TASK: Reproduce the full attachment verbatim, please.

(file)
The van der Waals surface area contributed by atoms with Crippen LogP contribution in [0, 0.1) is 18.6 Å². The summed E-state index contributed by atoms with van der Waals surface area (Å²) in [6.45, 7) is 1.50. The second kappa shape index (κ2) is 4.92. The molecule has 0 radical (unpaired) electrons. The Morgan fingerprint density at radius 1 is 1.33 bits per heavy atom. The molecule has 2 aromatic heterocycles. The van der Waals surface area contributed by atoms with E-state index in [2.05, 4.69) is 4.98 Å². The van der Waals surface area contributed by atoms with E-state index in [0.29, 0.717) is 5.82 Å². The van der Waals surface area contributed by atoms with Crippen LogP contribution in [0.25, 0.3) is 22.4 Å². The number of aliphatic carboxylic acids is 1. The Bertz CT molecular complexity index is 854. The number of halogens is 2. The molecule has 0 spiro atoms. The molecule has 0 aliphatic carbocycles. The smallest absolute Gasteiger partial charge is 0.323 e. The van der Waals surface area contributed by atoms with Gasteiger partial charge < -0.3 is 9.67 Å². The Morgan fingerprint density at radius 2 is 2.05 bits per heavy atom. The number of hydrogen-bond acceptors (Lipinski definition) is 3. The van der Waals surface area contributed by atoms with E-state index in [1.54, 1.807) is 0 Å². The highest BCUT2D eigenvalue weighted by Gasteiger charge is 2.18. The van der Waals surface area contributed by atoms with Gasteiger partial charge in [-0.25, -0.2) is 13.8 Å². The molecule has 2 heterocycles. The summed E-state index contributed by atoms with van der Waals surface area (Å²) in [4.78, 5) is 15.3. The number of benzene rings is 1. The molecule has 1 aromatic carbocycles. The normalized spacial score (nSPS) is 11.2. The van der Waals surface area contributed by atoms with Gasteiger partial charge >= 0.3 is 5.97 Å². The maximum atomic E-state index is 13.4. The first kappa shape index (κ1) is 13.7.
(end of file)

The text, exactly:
The van der Waals surface area contributed by atoms with Crippen LogP contribution in [0, 0.1) is 18.6 Å². The summed E-state index contributed by atoms with van der Waals surface area (Å²) in [6.45, 7) is 1.50. The second kappa shape index (κ2) is 4.92. The molecule has 0 radical (unpaired) electrons. The Morgan fingerprint density at radius 1 is 1.33 bits per heavy atom. The molecule has 2 aromatic heterocycles. The van der Waals surface area contributed by atoms with E-state index in [2.05, 4.69) is 4.98 Å². The van der Waals surface area contributed by atoms with E-state index in [0.29, 0.717) is 5.82 Å². The van der Waals surface area contributed by atoms with Crippen LogP contribution in [0.25, 0.3) is 22.4 Å². The number of aliphatic carboxylic acids is 1. The Bertz CT molecular complexity index is 854. The number of halogens is 2. The molecule has 0 spiro atoms. The molecule has 0 aliphatic carbocycles. The smallest absolute Gasteiger partial charge is 0.323 e. The van der Waals surface area contributed by atoms with Gasteiger partial charge < -0.3 is 9.67 Å². The Morgan fingerprint density at radius 2 is 2.05 bits per heavy atom. The number of hydrogen-bond acceptors (Lipinski definition) is 3. The van der Waals surface area contributed by atoms with E-state index in [1.54, 1.807) is 0 Å². The highest BCUT2D eigenvalue weighted by Gasteiger charge is 2.18. The van der Waals surface area contributed by atoms with Gasteiger partial charge in [-0.25, -0.2) is 13.8 Å². The molecule has 2 heterocycles. The summed E-state index contributed by atoms with van der Waals surface area (Å²) in [4.78, 5) is 15.3. The number of benzene rings is 1. The molecule has 1 aromatic carbocycles. The normalized spacial score (nSPS) is 11.2. The van der Waals surface area contributed by atoms with Gasteiger partial charge >= 0.3 is 5.97 Å². The maximum atomic E-state index is 13.4. The first kappa shape index (κ1) is 13.7.